Many hotels and resorts claim to be eco-friendly and often use it as a selling point. But how eco-friendly are they actually? Would the acts of harvesting rainwater, installing energy-efficient bulbs, use less washing chemicals and encourage re-use of towel and sheets be enough to categorize them as eco-friendly? Some would proudly claim so but the people at Eight Acres are not only doing a lot more than that, they are continuously improvising.
For the uninitiated, Eight Acres is a boutique lodge located in a valley among the fruit orchards, oil palm and rubber plantations in Raub. Like the name implies, Eight Acres is indeed 8 acres in size and was previously a basically a jungle consisting of oil palm and durian trees.
After a few years of careful planning and execution, the resort has finally finished its major constructions, which includes the Brick House (a bungalow consisting of six different themed rooms), a hydro system to power up the resort, a five-step water filtration system as well as some camping tents for the more adventurous.
Durian trees are aplenty at Eight Acres and if you are here during the durian season, you would even get to pick and eat them as soon as they fall off for a minimal fee. Two main varieties of durians could be found here: the highly popular and in my opinion the best – Musang King and D24.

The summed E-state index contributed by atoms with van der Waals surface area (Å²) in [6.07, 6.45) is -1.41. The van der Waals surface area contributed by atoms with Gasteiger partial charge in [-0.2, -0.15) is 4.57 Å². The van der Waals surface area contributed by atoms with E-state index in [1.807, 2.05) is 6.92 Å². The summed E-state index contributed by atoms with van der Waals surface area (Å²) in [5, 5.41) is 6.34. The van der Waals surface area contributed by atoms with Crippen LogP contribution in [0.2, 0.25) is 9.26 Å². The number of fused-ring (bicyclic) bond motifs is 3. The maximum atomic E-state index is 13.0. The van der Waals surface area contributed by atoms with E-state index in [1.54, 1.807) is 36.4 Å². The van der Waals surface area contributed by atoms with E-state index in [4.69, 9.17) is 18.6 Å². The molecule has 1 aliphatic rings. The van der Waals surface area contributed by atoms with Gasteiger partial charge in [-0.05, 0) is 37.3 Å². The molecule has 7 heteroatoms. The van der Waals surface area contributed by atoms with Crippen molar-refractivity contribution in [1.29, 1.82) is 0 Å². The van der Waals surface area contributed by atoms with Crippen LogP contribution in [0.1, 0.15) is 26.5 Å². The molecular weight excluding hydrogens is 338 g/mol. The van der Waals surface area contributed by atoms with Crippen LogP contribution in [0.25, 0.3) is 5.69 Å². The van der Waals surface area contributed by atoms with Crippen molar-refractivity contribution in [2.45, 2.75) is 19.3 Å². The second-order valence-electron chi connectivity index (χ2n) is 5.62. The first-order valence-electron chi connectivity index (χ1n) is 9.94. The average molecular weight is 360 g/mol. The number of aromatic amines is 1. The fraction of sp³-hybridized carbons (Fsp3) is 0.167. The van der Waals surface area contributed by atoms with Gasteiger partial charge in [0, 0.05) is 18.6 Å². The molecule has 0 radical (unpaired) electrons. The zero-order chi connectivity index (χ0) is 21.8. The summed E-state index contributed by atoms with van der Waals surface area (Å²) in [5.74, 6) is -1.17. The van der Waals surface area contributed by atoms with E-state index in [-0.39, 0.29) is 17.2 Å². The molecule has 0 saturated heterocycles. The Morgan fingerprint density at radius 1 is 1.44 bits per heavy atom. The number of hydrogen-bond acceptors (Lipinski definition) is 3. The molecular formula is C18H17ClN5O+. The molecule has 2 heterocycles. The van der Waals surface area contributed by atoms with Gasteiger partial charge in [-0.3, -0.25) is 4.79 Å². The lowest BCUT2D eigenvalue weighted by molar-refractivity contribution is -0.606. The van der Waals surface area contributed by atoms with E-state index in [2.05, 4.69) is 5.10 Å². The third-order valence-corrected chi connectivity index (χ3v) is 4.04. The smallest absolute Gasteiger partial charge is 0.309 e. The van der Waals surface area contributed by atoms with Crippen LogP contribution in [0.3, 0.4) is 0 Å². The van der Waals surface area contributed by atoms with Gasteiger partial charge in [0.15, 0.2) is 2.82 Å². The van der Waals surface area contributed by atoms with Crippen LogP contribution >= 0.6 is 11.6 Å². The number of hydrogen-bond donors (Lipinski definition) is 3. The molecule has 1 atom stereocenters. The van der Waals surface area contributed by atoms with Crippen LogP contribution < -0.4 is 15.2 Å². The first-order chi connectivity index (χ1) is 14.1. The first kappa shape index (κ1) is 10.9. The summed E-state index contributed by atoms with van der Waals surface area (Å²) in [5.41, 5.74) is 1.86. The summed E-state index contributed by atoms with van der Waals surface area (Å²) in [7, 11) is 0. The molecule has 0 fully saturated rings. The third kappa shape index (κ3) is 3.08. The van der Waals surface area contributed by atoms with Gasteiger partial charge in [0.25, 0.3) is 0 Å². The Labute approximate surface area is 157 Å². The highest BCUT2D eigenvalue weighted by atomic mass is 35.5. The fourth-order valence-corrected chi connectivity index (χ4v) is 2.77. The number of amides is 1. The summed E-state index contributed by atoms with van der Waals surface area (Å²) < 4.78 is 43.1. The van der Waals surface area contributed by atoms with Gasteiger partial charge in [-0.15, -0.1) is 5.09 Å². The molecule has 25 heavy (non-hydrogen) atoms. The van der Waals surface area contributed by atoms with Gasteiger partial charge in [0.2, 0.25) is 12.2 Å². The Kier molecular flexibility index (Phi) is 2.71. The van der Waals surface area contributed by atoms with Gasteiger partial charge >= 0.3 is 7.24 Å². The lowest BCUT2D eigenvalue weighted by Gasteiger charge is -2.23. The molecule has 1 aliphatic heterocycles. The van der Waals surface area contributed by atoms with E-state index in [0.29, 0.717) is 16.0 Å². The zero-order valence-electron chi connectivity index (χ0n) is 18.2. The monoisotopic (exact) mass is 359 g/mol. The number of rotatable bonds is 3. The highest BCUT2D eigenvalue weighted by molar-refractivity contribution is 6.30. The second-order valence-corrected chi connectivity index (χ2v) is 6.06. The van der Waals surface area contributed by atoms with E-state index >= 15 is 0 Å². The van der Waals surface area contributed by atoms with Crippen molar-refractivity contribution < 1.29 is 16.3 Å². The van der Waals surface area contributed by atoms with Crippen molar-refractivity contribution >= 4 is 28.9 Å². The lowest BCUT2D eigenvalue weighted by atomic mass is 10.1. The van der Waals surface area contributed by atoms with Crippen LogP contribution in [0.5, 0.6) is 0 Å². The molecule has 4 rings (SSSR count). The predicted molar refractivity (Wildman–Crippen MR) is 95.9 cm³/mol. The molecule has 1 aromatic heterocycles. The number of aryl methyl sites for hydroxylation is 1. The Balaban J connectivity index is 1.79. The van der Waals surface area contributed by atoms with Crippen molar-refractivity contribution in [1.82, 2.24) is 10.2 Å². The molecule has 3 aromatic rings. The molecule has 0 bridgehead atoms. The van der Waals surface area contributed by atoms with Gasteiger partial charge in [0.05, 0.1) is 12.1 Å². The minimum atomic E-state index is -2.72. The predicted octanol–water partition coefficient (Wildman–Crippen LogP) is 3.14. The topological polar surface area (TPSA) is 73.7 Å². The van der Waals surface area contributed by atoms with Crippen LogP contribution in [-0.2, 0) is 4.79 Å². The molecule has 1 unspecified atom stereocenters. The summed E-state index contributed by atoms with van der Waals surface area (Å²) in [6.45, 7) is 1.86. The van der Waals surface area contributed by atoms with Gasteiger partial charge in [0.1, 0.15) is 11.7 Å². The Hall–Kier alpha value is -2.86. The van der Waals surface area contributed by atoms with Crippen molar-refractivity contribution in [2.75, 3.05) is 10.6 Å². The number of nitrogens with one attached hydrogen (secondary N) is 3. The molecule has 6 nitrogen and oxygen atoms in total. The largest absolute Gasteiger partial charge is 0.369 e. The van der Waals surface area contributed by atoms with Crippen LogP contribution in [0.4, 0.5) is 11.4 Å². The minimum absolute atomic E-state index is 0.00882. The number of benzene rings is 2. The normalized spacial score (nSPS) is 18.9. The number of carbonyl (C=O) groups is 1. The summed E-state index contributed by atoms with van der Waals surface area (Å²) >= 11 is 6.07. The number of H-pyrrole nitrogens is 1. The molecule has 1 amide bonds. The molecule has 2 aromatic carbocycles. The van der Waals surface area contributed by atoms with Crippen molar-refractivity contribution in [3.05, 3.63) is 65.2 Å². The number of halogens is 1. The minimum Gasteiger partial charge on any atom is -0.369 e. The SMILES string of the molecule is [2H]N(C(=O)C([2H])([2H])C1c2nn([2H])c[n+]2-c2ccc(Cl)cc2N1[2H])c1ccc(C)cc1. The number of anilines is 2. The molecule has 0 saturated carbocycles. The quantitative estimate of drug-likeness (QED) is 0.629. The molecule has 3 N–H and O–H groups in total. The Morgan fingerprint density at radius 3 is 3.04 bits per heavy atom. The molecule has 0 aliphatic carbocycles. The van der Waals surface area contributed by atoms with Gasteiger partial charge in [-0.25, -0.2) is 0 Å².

And if there’s one thing Eight Acres is proud of their durians, it would be fact that they are grown without any use of pesticides. So even though the fruits don’t look as perfect as those you could buy on the streets, they taste better. The same for the water too – which is sourced from the stream hence cooling and more refreshing. Plus, it does not taste as ‘strong’ as what we get back in the city since it is void of chlorine.
Besides guests and staff, farm animals roam freely in the resort too. The idea is to rehabilitate the land back to its original condition with hopes of attracting the inhabitants of the wild that used to make their home here. Hornbills are one of them.
Among the six available rooms (Renewal, Contemplation, Discovery, Exploration, Surreality and Culture) we were given the Discovery room which can accomodate three @ RM660/night (no toiletries included so bring your own). The room has two single beds and is entirely surrounded by walls of book shelves filled with donated books.
If you look closely at the room’s finishing you will find that they do not look new although the Brick House had just been completed not long ago. This is because most of the building materials for the Brick House are from reclaimed sources. For example, the wooden flooring are recycled from old buildings, while the walls are constructed using blocks of compressed wood chips.
Many hotels and resorts claim to be eco-friendly and often use it as a selling point. But how eco-friendly are they actu...